My biggest comment is that I think Coon might write off the media market advantage a little too easily. The question is not whether James/Wade/Howard are doing alright in Cleveland/Miami/Orlando… it’s can they can do significantly better in NYC/LA/Chicago? I really have no idea, but my point is just that I think Coon is asking/answering the wrong question.

    “Simply put, the Cavs’ success in this year’s playoffs, or lack of it, may be the deciding factor.”

    Sounds right. (Unless he’s already decided one way or the other: never leaving, got to get to MSG, got to team up with Jay-Z, whatever…)

    “Add in a second player at near-maximum (in other words, a good player but not a superstar),”

    Another point of contention that I, as a Knicks fan, have with Coon: Wade is a superstar. Bosh is much more of a superstar than anyone in Cleveland. Is Coon speculating that the Knicks won’t have room for two max offers? The biggest trump card the Knicks have, in my opinion, is Wade/Bosh. If LeBron calls one of them up to say meet me in NY to play for the Knicks and they say yes… that’s a huge game changer.

    I would also be interested to get an expert opinion on how likely sign-and-trades for LeBron and/or Wade are if it’s obvious they’re leaving anyway… Knicks could offer them that 6th year, but would have to part with some precious resources (of which they currently have few).

    “They mortgaged their future by trading their 2010 and 2012 first-round draft picks… It would seem that James’s prospects are better in Cleveland than in New York.”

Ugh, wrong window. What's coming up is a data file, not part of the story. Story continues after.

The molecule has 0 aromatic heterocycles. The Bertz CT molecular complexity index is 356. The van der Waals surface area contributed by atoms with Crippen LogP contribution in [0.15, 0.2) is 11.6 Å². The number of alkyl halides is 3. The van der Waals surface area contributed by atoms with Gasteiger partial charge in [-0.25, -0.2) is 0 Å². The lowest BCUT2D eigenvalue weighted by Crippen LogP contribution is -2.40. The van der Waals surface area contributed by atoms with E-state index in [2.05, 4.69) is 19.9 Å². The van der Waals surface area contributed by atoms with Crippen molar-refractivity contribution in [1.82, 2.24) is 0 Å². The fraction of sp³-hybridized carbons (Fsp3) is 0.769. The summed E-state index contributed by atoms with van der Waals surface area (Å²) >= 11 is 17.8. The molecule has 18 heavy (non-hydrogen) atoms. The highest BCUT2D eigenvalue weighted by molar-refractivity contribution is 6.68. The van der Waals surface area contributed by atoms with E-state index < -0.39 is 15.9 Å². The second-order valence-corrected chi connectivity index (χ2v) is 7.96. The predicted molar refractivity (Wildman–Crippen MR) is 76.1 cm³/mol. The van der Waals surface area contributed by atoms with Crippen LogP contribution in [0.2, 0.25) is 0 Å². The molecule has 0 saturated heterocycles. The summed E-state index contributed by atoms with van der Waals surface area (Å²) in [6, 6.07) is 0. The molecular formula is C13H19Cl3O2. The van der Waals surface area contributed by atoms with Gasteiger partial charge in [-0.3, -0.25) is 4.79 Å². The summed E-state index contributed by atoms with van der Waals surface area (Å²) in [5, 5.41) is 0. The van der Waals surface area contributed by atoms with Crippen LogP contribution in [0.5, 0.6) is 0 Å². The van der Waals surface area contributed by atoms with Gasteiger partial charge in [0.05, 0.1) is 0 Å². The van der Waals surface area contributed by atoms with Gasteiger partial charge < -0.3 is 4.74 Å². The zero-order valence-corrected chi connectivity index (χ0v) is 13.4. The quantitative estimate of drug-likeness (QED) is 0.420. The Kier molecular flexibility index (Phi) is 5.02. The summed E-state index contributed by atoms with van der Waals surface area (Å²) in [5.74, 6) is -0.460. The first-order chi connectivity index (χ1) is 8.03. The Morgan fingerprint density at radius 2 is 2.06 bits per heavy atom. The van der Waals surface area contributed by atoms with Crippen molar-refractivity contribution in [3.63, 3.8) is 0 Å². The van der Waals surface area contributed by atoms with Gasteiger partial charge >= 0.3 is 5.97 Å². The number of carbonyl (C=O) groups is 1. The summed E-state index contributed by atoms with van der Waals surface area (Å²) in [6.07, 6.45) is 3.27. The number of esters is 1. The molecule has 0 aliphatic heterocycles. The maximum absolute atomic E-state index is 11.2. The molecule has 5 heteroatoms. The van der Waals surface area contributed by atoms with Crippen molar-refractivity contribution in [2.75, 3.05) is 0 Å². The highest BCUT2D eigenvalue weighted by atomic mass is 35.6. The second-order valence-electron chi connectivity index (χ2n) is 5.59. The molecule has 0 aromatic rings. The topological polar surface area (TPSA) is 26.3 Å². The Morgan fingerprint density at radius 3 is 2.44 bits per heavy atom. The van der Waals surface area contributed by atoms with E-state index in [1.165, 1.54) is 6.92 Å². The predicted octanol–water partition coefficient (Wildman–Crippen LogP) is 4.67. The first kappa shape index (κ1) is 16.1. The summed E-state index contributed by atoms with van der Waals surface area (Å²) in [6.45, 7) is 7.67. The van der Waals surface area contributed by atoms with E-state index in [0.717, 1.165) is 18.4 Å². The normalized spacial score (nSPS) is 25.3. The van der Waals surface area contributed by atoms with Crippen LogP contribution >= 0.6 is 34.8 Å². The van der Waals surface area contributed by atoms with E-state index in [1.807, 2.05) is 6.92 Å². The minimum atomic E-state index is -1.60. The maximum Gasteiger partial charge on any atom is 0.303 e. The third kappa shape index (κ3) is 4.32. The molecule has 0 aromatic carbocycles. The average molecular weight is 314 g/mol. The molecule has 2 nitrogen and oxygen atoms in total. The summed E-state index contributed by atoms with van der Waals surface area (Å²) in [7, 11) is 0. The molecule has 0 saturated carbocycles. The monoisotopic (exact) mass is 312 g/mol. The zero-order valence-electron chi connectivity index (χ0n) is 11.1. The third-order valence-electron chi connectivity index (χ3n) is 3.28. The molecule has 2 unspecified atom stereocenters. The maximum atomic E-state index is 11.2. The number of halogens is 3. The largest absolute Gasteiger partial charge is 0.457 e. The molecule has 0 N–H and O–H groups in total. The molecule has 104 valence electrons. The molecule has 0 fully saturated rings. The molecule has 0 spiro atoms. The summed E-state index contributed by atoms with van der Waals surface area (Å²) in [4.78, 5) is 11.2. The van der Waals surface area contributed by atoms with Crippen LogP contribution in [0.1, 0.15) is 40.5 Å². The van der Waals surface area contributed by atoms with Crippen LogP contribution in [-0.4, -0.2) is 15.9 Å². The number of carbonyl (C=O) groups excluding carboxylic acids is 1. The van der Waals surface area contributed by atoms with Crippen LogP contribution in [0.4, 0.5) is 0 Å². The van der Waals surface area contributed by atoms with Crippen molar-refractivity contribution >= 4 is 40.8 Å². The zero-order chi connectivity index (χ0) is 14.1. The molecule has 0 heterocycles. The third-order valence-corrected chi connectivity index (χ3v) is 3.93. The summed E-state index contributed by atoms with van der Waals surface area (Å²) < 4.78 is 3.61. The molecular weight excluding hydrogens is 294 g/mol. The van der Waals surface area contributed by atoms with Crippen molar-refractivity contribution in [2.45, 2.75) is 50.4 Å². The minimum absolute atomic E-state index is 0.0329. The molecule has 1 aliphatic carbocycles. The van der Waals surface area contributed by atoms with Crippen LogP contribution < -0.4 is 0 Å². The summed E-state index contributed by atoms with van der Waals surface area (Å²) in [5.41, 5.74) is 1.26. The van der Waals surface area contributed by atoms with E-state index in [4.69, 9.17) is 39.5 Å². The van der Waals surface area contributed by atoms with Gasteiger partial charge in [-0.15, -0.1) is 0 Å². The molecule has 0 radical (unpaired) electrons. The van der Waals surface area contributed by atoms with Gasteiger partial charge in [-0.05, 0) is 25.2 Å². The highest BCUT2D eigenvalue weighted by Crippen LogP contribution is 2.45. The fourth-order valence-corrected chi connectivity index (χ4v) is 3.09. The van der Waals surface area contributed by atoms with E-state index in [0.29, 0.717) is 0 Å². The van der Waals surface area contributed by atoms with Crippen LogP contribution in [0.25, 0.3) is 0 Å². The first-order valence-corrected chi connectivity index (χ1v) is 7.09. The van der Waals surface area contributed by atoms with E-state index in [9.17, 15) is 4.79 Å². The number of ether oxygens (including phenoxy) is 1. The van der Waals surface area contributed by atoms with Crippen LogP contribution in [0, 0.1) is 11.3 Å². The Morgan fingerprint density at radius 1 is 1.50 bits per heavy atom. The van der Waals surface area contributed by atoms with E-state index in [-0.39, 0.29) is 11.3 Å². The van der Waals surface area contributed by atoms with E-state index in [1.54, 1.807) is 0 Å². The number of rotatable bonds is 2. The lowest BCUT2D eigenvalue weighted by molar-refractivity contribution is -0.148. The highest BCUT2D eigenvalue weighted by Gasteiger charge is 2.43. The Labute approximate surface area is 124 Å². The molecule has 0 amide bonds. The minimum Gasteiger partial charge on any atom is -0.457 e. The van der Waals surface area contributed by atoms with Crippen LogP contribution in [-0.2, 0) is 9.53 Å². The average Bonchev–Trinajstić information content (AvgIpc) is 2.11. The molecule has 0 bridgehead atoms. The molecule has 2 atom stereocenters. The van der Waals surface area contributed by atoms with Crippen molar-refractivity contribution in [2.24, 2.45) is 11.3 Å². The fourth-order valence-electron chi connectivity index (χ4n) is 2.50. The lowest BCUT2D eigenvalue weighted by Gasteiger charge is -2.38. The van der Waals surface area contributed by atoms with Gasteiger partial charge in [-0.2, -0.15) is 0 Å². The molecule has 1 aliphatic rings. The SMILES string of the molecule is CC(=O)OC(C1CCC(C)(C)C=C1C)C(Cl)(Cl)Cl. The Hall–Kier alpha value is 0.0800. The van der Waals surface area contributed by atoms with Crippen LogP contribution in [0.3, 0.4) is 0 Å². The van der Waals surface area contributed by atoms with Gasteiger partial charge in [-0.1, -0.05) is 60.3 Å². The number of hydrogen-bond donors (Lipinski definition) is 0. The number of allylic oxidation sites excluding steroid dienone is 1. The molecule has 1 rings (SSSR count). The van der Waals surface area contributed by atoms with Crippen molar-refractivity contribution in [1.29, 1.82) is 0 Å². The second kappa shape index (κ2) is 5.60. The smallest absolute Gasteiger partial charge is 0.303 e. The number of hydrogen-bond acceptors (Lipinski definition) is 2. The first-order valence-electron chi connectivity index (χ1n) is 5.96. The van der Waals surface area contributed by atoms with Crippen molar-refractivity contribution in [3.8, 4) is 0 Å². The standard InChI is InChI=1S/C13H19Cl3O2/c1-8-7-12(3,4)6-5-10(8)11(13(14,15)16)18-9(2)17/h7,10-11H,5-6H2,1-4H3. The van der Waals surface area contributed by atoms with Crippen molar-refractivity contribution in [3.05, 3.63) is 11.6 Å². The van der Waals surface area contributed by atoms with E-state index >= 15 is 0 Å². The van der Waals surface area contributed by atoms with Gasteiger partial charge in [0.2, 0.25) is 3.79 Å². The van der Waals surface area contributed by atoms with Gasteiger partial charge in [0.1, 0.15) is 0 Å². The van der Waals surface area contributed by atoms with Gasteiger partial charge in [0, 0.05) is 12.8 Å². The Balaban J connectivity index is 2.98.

Really depressing…

  7. “If LeBron calls one of them up to say meet me in NY to play for the Knicks and they say yes… that’s a huge game changer.”

    And unless he’s really worried about getting a 6th year and/or prefers Miami, I don’t see why Bosh would say no to that.

  8. “why Bosh would say no to that.”

    There is actually much much more pressure on Bosh and Wade to re-sign with their old teams (and not come to NY) than there is on LeBron.

    Coon says that a player’s team can make an “offer of $125.5 million over six years, versus the $96.1 million over five years that other teams can offer.”

    (1) Wade is older and more injury prone than the other two.

    (2) Bosh has his critics and if all of a sudden he starts getting the Antoine Walker wrap around the league, he could miss out on $30 million as well.

    (3) LeBron just needs to stay healthy. If he signs with the Knicks and sustain a major injury in the next fiver years, he’ll sign for enough money in that 6th year.

    Now as far as convincing Bosh that he can do the same…

  9. Yeah, I didn’t like how Coon just dismissed the notion of New York being a better draw, media-wise.

    We don’t know that it is, but it surely is important enough to note as a possible factor rather than dismissing it out of hand.

    Otherwise, I think Coon’s piece is strong. Clearly, Cleveland is a better fit if winning a championship in the next couple of years is Lebron’s ultimate goal. Then again, Shaq had a lot better chance of winning a title in the next few years following 1996 if he stayed in Orlando, but he chose to go to Los Angeles, where it took him three years before he won his first title – that still seemed to work out for him, ya know?

  10. When we do meet with Lebron, our presentation needs to blow him away… I would love to be there and see what the knicks bring to the table .

    I think our chances are more then 50 / 50 being that he had a chance to sign an extension and decided to test the waters. If that was the case back then when we only had room for Him, how could our chances not have grown? When he declined to sign the extension, we had the same team , now we have room for a superstar side kick.